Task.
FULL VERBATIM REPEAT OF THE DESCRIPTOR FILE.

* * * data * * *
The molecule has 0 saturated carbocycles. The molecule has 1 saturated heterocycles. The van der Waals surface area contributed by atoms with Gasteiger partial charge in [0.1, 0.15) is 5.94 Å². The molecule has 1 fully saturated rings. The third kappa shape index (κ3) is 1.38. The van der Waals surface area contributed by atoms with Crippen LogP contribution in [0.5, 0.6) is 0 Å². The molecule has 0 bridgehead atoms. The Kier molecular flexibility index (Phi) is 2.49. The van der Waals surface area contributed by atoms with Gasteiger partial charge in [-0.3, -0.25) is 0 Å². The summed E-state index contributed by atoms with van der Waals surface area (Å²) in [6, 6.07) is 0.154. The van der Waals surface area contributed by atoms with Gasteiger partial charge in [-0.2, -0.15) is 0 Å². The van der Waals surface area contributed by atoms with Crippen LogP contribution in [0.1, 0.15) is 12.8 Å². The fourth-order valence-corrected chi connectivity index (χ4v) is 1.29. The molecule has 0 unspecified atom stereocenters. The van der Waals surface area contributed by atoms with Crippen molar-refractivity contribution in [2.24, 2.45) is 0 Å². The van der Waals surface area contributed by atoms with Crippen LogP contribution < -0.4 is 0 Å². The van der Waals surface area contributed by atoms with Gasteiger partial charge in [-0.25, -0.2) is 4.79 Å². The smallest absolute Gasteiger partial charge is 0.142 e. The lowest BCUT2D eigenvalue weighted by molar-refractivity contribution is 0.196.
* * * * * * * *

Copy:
The molecule has 0 saturated carbocycles. The molecule has 1 saturated heterocycles. The van der Waals surface area contributed by atoms with Gasteiger partial charge in [0.1, 0.15) is 5.94 Å². The molecule has 1 fully saturated rings. The third kappa shape index (κ3) is 1.38. The van der Waals surface area contributed by atoms with Crippen LogP contribution in [0.5, 0.6) is 0 Å². The molecule has 0 bridgehead atoms. The Kier molecular flexibility index (Phi) is 2.49. The van der Waals surface area contributed by atoms with Gasteiger partial charge in [-0.3, -0.25) is 0 Å². The summed E-state index contributed by atoms with van der Waals surface area (Å²) in [6, 6.07) is 0.154. The van der Waals surface area contributed by atoms with Gasteiger partial charge in [-0.2, -0.15) is 0 Å². The van der Waals surface area contributed by atoms with Crippen LogP contribution in [0.1, 0.15) is 12.8 Å². The fourth-order valence-corrected chi connectivity index (χ4v) is 1.29. The molecule has 0 unspecified atom stereocenters. The van der Waals surface area contributed by atoms with Crippen molar-refractivity contribution in [2.24, 2.45) is 0 Å². The van der Waals surface area contributed by atoms with Crippen LogP contribution < -0.4 is 0 Å². The van der Waals surface area contributed by atoms with Gasteiger partial charge in [-0.25, -0.2) is 4.79 Å². The smallest absolute Gasteiger partial charge is 0.142 e. The lowest BCUT2D eigenvalue weighted by molar-refractivity contribution is 0.196.